[Editor’s Note: Learn how to identify a great bud of weed. Whether you’re growing or buying, you want the best.]
Don’t know how to pick the bad from the good? Consider these wise tips next time you’re looking to get some fine herb to puff.
Growing weed is an earthly joy that everyone across the world should experience. But the ability to legally buy the herb makes things even sweeter. As laws begin to relax across the world and a newfound acceptance towards recreational and medicinal-use and culture continues to grow, it’s crucial to know what to look for and how flower should smell and taste– which, most of the time, is easier said than done. Below are three factors to keep in mind the next time you’re legally buying cannabis.
Appearance: The First Impression
They say you only get one chance to make a first good impression, and that certainly rings true when it comes to cannabis flower. At a street level, it can be challenging to acquire consistency as well as variety. That’s why going to an established dispensary, coffee shop (we’re looking at you, Amsterdam!), social club, or smoking lounge is ideal because the rigmarole of filtering out the schwag from the good-good is already done for you. That said, there are a few ways to indicate the quality of a flower’s genetics, how apt the grower was, if the trimmers were experienced, how long the bouquet cured for, and the quality of care a cultivation group put toward their product–and, thus, the customer.
Top quality flower should primarily be bud with almost zero leaf ratio. The color of the flower should not be dark brown or yellow, and the actual biomass will have a dense look to it. Calyx development should be totally swollen and, in some cases, displaying signs of foxtailing. The pistils coating the buds will be a mature brown or maroon, and there certainly should not be any white pistils on the flower or signs of seeds. As far as removing all twigs and sugar leaf, this can reflect whether the growers are considerate of using trim for isolator or making oil.
Not all varieties of dried cannabis flower will share the same appearance and structure; so in most cases, “Kush” and indica-dominant strains will produce smaller, dense nugs that looks like it would yield only a few nugs. On the other hand, sativa varieties such as “Haze” will produce buds slightly elongated. They offer more in terms of shape and calyx size.
Everyone is different and basing your experience on which flower offers more value will drastically reduce how much you learn about the plant. It’ll also stop you from enjoying the full-spectrum of flavor, taste, and effects this wonderful plant has to offer.
Aroma – The Overall Body
When it comes to properly grown cannabis, people often think of “loud,” “dank,” or “stinking” weed. But it’s so much more than that. The cannabis plant is an extremely unique flower. It posses terpene groups crafted by nature to entice humans, animals, and insects. Today, the market is dominated by extracts and vape pens (which often lack the plant’s natural terpenes, and thus, smell). But the flower scene is still enormous and will only become more popular as society begins to permit smoking-clubs.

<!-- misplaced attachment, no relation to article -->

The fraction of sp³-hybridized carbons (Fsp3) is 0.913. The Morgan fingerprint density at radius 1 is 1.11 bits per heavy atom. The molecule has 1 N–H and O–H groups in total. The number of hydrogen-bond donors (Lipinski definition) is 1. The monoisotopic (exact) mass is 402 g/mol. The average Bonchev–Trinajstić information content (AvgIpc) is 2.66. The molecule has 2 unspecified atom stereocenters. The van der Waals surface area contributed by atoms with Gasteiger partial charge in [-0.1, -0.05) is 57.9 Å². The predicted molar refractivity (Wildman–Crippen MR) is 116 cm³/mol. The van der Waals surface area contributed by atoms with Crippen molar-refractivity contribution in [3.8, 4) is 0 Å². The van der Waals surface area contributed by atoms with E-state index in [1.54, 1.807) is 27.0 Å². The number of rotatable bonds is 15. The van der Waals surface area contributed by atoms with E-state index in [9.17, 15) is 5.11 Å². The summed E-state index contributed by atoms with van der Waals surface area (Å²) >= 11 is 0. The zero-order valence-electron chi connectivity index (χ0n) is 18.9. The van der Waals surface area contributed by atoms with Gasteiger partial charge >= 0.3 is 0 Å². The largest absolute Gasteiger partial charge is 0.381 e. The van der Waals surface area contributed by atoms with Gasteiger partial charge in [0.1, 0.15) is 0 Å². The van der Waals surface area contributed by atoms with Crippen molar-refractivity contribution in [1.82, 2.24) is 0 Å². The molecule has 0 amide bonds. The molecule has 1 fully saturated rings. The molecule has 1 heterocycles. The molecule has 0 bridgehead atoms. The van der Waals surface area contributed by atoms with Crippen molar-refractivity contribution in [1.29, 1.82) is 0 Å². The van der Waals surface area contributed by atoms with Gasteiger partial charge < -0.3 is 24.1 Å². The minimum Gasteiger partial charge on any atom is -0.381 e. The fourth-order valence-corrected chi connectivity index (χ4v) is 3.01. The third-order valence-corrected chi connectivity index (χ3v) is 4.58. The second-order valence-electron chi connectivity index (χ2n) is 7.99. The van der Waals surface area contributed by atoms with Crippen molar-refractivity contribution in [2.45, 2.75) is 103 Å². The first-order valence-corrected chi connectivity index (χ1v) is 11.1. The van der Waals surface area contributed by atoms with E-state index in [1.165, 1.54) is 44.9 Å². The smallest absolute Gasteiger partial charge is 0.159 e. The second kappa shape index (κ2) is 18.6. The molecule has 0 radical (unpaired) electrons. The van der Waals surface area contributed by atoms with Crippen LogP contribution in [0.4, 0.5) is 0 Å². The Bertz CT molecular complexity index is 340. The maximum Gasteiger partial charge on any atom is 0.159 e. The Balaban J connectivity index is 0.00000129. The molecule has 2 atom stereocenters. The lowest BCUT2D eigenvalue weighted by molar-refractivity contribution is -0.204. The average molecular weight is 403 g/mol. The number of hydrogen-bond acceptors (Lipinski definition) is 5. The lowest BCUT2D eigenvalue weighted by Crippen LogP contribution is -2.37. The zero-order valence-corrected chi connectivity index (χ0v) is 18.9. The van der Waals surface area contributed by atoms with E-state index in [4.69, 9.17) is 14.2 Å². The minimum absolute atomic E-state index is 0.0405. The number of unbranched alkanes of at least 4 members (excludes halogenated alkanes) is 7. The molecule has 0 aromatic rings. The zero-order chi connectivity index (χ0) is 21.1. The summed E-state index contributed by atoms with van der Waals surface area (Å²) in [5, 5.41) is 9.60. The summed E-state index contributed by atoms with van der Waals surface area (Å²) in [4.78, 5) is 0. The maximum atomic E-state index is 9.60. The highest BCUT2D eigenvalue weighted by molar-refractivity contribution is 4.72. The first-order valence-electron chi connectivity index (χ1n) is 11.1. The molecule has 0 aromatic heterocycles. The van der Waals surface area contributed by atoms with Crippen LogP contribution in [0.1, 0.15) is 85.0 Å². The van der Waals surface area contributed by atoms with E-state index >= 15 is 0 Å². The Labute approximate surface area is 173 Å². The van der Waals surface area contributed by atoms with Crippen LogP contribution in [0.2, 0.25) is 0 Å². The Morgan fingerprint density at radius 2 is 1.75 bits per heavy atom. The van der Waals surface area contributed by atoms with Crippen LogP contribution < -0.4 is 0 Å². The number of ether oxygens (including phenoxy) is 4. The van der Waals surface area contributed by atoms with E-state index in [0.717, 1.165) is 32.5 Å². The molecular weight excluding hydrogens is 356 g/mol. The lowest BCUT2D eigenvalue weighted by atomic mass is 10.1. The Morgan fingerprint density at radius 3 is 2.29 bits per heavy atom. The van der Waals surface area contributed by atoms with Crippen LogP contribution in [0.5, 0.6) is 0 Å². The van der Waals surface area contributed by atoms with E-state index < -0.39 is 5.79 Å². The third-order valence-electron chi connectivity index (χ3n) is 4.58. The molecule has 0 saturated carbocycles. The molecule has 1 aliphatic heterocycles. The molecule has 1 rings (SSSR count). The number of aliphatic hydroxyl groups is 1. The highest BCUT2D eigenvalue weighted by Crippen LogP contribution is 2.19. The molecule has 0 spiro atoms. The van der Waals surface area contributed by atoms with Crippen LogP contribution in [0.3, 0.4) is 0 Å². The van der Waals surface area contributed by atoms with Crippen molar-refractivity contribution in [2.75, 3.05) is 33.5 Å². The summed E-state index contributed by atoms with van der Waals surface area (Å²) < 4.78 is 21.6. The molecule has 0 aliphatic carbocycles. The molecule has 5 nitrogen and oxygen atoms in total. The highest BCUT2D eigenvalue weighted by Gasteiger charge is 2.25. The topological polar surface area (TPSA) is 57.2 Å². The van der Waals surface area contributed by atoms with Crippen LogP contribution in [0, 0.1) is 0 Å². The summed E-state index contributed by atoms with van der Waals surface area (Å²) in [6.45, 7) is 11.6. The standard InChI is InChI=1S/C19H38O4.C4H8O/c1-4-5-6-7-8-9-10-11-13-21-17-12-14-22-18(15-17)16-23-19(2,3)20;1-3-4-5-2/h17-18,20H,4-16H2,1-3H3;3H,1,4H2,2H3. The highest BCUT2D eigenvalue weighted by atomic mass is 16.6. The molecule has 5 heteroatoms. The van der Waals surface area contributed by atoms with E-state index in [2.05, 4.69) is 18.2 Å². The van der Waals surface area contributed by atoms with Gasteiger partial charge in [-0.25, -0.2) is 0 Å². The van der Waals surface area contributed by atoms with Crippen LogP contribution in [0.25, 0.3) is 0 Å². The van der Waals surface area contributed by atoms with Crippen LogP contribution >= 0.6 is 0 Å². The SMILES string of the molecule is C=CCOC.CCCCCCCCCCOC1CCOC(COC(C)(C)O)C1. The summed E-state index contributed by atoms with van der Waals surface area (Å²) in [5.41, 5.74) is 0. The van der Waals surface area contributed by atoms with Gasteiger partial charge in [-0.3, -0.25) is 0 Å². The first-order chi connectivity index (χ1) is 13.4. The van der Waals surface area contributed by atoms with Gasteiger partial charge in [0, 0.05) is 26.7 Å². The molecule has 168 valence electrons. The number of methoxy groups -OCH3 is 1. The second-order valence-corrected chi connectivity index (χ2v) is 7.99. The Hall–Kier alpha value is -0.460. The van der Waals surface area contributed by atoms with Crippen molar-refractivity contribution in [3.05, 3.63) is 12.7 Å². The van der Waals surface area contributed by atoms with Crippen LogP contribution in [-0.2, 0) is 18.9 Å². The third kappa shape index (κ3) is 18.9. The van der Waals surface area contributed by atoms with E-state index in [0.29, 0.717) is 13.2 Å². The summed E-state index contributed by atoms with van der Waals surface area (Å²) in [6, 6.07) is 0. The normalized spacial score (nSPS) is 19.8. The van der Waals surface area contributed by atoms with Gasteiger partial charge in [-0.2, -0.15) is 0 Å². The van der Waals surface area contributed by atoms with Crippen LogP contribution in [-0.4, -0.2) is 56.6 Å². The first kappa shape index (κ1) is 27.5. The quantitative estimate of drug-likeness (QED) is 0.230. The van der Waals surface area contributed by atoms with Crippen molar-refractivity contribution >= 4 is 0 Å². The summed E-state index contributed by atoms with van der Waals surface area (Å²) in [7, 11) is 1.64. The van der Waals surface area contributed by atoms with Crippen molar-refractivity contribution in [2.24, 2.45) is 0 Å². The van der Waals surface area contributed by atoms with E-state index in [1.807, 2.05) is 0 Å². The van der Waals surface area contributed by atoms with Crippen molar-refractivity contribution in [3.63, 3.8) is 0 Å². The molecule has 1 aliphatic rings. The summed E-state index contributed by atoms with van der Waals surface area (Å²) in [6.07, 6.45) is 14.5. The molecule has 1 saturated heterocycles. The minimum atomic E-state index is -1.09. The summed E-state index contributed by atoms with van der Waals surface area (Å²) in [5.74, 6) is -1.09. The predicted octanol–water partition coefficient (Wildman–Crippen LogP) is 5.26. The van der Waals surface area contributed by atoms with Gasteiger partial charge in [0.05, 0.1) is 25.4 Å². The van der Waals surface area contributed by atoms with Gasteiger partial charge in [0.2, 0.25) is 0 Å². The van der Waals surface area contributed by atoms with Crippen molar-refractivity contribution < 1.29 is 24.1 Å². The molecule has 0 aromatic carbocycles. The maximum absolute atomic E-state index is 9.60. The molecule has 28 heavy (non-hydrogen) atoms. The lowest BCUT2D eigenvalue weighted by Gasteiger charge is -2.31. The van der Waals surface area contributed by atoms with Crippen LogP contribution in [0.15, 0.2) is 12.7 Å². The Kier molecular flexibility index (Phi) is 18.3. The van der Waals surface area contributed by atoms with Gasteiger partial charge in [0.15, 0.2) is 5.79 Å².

When first assessing a strain, pay attention to the complexity of its smell. Perhaps its aroma falls under fruity, floral, earthy, or gassy. Or, better yet, maybe the buds have an even more layered combination that you cannot easily put your finger on. There’s a huge range of flavors and aromas that are present in well-grown flower. The intensity and longevity of an aroma is a true reflection of how the flower will taste.
A poorly grown and dried flower will have an aroma that’s not pleasant to the nose and will most likely taste like plant matter. Over-dried flower can also have the same smell–many describe it as hay or deadwood. Buds that have been picked too early will have an earthy, chlorophyll-based smell to them and will usually have twigs that are soft or unable to snap. You should avoid buying wet flower especially because you’ll lose out per gram in the long run, and the overall experience will be a waste of time and money– it doesn’t even smoke!
Taste – An Infusion of Terps
This is what it’s all about for a majority of smokers– it’s what makes or breaks an experience. On the basis your flower has an appealing aroma, the flavor will compliment said aroma with a unique cocktail of terpenes that’ll coat the mouth like a fine, smokey glass of wine. Dry-puffing a joint or blunt that hasn’t been lit yet will reveal how intense the flavor profile is going to be.
After lighting up the joint, there will be an immediate lung expanding inhale that resonates in the mouth for a short time. A licking of the lips as you breathe in will also reveal the depth of the bud’s flavor, while exhaling will emphasize the richness of taste in a different way. Flowers that possess serious terpenes will display a full range of flavors that can be fruity, zesty, earthy, musky, fuel, gassy, skunky, floral, etc.– the list goes on and on.
Thanks to complex breeding programs and the rise of poly-hybrid cannabis strains, a flavor palette seems to be a huge focus not only for smokers, but also for marketing and branding. Girl Scout Cookies breathed fresh life into marketing in the Cannabis industry, so expecting a flavor-rich hybrid is easier acquired than ever.